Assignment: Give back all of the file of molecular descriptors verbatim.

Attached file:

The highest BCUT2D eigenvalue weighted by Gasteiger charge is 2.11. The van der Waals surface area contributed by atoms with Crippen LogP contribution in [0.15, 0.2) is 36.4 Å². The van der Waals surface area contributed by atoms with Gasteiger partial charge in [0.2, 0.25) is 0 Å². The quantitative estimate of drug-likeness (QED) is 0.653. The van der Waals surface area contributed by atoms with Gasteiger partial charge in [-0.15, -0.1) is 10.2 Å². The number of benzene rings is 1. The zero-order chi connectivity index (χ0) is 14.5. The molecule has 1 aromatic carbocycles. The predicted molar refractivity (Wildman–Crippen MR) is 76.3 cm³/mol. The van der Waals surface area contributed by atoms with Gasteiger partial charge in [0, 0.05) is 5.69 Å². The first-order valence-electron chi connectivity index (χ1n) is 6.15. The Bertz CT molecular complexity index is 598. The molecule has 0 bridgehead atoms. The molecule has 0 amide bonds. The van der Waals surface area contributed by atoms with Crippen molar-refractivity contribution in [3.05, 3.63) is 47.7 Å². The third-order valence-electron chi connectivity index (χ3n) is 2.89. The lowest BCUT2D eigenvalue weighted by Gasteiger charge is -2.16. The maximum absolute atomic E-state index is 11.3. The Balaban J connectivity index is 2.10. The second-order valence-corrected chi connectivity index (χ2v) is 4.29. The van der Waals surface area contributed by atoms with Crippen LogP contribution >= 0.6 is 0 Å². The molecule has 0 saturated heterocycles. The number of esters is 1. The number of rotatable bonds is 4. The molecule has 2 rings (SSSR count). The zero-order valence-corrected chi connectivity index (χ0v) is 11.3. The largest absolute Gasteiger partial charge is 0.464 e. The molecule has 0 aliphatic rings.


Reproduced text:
The highest BCUT2D eigenvalue weighted by Gasteiger charge is 2.11. The van der Waals surface area contributed by atoms with Crippen LogP contribution in [0.15, 0.2) is 36.4 Å². The van der Waals surface area contributed by atoms with Gasteiger partial charge in [0.2, 0.25) is 0 Å². The quantitative estimate of drug-likeness (QED) is 0.653. The van der Waals surface area contributed by atoms with Gasteiger partial charge in [-0.15, -0.1) is 10.2 Å². The number of benzene rings is 1. The zero-order chi connectivity index (χ0) is 14.5. The molecule has 1 aromatic carbocycles. The predicted molar refractivity (Wildman–Crippen MR) is 76.3 cm³/mol. The van der Waals surface area contributed by atoms with Gasteiger partial charge in [0, 0.05) is 5.69 Å². The first-order valence-electron chi connectivity index (χ1n) is 6.15. The Bertz CT molecular complexity index is 598. The molecule has 0 bridgehead atoms. The molecule has 0 amide bonds. The van der Waals surface area contributed by atoms with Crippen molar-refractivity contribution in [3.05, 3.63) is 47.7 Å². The third-order valence-electron chi connectivity index (χ3n) is 2.89. The lowest BCUT2D eigenvalue weighted by Gasteiger charge is -2.16. The maximum absolute atomic E-state index is 11.3. The Balaban J connectivity index is 2.10. The second-order valence-corrected chi connectivity index (χ2v) is 4.29. The van der Waals surface area contributed by atoms with Crippen LogP contribution >= 0.6 is 0 Å². The molecule has 0 saturated heterocycles. The number of esters is 1. The number of rotatable bonds is 4. The molecule has 2 rings (SSSR count). The zero-order valence-corrected chi connectivity index (χ0v) is 11.3. The largest absolute Gasteiger partial charge is 0.464 e. The molecule has 0 aliphatic rings.